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Executive Board Motion on Conceptual Frameworks for New Science Education Standards

In July 2010 the Committee on Conceptual Frameworks for New Science Education Standards (a committee of the National Research Council) released a draft report titled A Framework For Science Education that presented a vision of the scope and nature of education in science and engineering that is needed in the 21st century. The document described the major scientific ideas and practices that all students should be familiar with by the end of high school.

The committee sought public comment, so the American Association of Physics Teachers (AAPT), the American Physical Society (APS), and the American Institute of Physics (AIP) sponsored a focus group that met during the 2010 AAPT Summer Meeting in Portland, Oregon. A representative from David Heil & Associates, Inc facilitated the group. The members were all science/physics education experts from throughout the United States.

The NRC Science Conceptual Framework Discussion Group Meeting Summary can be read on the AAPT website at http://www.aapt.org/Resources/upload/100815-Focus-Group-Report-on-Draft-Frameworks.pdf.


Executive Board Motion

The AAPT Executive Board, on behalf of the Association, strongly encourages the NRC to address the following aspects in the next version of the Framework document:

  • The Vision for science education in the document should explicitly address the need for students to learn science every year of their K-12 education.
  • The Physical Science Core Disciplinary Ideas expressed in the document should adequately present fundamental physics concepts. The document currently combines physics concepts with chemistry topics. Since these disciplines have very different fundamental principles and discuss the principles using very different language; we believe that a more effective approach would be to explicitly define the core ideas for each discipline separately and then build bridges between the two content areas.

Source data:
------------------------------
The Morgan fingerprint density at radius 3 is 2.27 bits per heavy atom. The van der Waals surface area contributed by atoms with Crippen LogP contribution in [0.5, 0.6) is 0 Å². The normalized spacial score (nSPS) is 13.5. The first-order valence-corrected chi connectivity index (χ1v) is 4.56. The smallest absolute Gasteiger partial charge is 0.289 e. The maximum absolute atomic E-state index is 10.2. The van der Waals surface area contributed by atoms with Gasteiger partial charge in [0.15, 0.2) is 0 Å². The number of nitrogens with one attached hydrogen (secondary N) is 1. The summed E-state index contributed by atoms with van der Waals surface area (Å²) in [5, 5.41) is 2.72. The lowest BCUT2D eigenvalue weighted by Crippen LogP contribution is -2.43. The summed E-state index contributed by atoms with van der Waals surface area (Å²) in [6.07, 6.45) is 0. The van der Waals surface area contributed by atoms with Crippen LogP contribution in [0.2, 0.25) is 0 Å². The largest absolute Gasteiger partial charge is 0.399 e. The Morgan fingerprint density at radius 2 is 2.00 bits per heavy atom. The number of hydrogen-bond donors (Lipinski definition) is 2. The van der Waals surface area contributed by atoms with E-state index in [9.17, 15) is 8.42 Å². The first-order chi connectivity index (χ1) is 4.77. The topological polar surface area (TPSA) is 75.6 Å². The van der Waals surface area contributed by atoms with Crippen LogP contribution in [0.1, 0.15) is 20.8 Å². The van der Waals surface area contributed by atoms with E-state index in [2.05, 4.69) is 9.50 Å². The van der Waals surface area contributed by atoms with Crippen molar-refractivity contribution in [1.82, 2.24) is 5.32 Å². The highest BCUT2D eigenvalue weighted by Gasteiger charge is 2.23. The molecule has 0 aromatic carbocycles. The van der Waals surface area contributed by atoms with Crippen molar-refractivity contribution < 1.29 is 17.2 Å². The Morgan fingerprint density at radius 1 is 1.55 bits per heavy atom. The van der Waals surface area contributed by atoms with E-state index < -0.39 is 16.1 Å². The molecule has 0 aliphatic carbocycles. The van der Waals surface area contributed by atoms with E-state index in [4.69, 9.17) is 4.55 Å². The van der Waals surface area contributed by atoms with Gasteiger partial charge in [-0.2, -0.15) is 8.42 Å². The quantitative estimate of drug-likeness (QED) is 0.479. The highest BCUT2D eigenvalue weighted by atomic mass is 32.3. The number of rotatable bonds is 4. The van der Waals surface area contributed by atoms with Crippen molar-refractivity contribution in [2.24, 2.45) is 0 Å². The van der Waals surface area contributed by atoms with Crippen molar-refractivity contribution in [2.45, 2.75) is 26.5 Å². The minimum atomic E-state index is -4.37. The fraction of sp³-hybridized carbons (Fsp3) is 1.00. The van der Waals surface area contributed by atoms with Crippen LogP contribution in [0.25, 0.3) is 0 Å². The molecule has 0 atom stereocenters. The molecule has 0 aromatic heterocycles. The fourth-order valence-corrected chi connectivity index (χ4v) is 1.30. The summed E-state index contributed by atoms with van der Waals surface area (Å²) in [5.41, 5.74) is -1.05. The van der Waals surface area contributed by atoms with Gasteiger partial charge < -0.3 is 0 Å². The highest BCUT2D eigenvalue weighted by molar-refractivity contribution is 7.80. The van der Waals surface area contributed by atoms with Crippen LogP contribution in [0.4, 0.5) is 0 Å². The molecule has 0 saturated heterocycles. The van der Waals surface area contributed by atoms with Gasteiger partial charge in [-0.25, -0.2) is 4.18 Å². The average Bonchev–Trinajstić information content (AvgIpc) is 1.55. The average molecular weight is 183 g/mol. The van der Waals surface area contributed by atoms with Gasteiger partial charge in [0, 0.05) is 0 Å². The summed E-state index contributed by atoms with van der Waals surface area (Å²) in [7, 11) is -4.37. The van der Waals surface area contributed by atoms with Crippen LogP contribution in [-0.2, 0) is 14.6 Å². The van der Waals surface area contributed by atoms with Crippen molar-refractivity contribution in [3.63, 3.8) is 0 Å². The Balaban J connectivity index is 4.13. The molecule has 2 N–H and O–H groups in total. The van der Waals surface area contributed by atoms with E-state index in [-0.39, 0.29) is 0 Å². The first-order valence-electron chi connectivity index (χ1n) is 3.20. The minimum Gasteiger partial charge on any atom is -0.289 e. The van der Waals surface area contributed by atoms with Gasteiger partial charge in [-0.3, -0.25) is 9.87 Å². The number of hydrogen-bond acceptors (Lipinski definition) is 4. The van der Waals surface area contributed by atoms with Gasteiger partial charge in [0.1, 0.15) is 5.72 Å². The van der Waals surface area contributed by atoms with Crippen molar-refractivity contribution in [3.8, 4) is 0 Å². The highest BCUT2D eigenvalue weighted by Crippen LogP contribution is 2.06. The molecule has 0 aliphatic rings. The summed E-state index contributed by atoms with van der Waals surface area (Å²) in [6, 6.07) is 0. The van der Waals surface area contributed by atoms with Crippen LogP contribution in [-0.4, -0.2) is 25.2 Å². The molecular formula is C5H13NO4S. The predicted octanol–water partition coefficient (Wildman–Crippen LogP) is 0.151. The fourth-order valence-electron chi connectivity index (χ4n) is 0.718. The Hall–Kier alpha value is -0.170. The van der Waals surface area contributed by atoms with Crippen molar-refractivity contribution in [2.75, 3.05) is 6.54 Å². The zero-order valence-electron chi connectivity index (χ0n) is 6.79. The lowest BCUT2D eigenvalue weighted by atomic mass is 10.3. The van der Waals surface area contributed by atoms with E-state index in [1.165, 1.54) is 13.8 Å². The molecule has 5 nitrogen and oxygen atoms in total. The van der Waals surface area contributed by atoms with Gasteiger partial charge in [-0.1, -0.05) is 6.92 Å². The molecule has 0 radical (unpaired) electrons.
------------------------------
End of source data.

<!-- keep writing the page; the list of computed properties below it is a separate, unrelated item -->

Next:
• The Science Practices listed in the document should be expanded to include additional accepted aspects of the nature of science including: predicting and falsifying, problem solving, the necessity for proposing multiple hypotheses, the use of multiple and independent means for verifying conclusions, the use of creativity, and that this process is cyclic in nature so that scientists can enter the practice at multiple points. The document should also include specific language that science must be communicated, generally through the peer reviewed publication process and organized presentations, so that work can be replicated over a period of time.
  • The document should have a stronger emphasis on the concepts of design and problem solving in the context of science. This may mean reducing the current emphasis on Engineering Practices listed in the document.
  • The Engineering Practices listed in the document should be recast so that they focus on the processes or core concepts related to engineering rather than the nature of engineering. Moreover, these concepts should be accessible by teachers as part of their teacher preparation program. The current draft document identifies engineering concepts that very few teachers have adequate training to teach.

The AAPT commends the NRC for tackling these difficult topics by incorporating some of the educational research in teaching and learning over the last 15 years. Further, we recommend that they continue to examine discipline specific educational research as they work to prepare the next draft of the Frameworks.